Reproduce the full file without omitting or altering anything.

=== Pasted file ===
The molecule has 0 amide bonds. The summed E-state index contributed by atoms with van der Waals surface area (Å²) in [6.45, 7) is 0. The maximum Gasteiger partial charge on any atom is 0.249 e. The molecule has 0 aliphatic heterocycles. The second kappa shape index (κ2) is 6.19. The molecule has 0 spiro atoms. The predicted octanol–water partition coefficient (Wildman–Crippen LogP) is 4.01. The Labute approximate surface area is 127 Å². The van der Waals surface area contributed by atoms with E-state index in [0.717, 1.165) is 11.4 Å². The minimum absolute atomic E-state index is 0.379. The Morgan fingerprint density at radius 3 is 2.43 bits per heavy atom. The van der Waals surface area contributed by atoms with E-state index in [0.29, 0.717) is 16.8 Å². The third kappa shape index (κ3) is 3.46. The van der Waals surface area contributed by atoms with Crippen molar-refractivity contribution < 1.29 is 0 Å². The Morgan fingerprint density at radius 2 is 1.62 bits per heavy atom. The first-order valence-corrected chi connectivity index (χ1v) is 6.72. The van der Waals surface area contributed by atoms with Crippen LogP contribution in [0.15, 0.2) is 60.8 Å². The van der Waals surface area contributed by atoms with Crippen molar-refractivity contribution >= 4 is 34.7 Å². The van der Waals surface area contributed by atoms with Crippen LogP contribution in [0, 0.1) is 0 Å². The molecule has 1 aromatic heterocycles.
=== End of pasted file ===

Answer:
The molecule has 0 amide bonds. The summed E-state index contributed by atoms with van der Waals surface area (Å²) in [6.45, 7) is 0. The maximum Gasteiger partial charge on any atom is 0.249 e. The molecule has 0 aliphatic heterocycles. The second kappa shape index (κ2) is 6.19. The molecule has 0 spiro atoms. The predicted octanol–water partition coefficient (Wildman–Crippen LogP) is 4.01. The Labute approximate surface area is 127 Å². The van der Waals surface area contributed by atoms with E-state index in [0.717, 1.165) is 11.4 Å². The minimum absolute atomic E-state index is 0.379. The Morgan fingerprint density at radius 3 is 2.43 bits per heavy atom. The van der Waals surface area contributed by atoms with E-state index in [0.29, 0.717) is 16.8 Å². The third kappa shape index (κ3) is 3.46. The van der Waals surface area contributed by atoms with Crippen molar-refractivity contribution < 1.29 is 0 Å². The Morgan fingerprint density at radius 2 is 1.62 bits per heavy atom. The first-order valence-corrected chi connectivity index (χ1v) is 6.72. The van der Waals surface area contributed by atoms with Crippen LogP contribution in [0.15, 0.2) is 60.8 Å². The van der Waals surface area contributed by atoms with Crippen molar-refractivity contribution >= 4 is 34.7 Å². The van der Waals surface area contributed by atoms with Crippen LogP contribution in [0, 0.1) is 0 Å². The molecule has 1 aromatic heterocycles.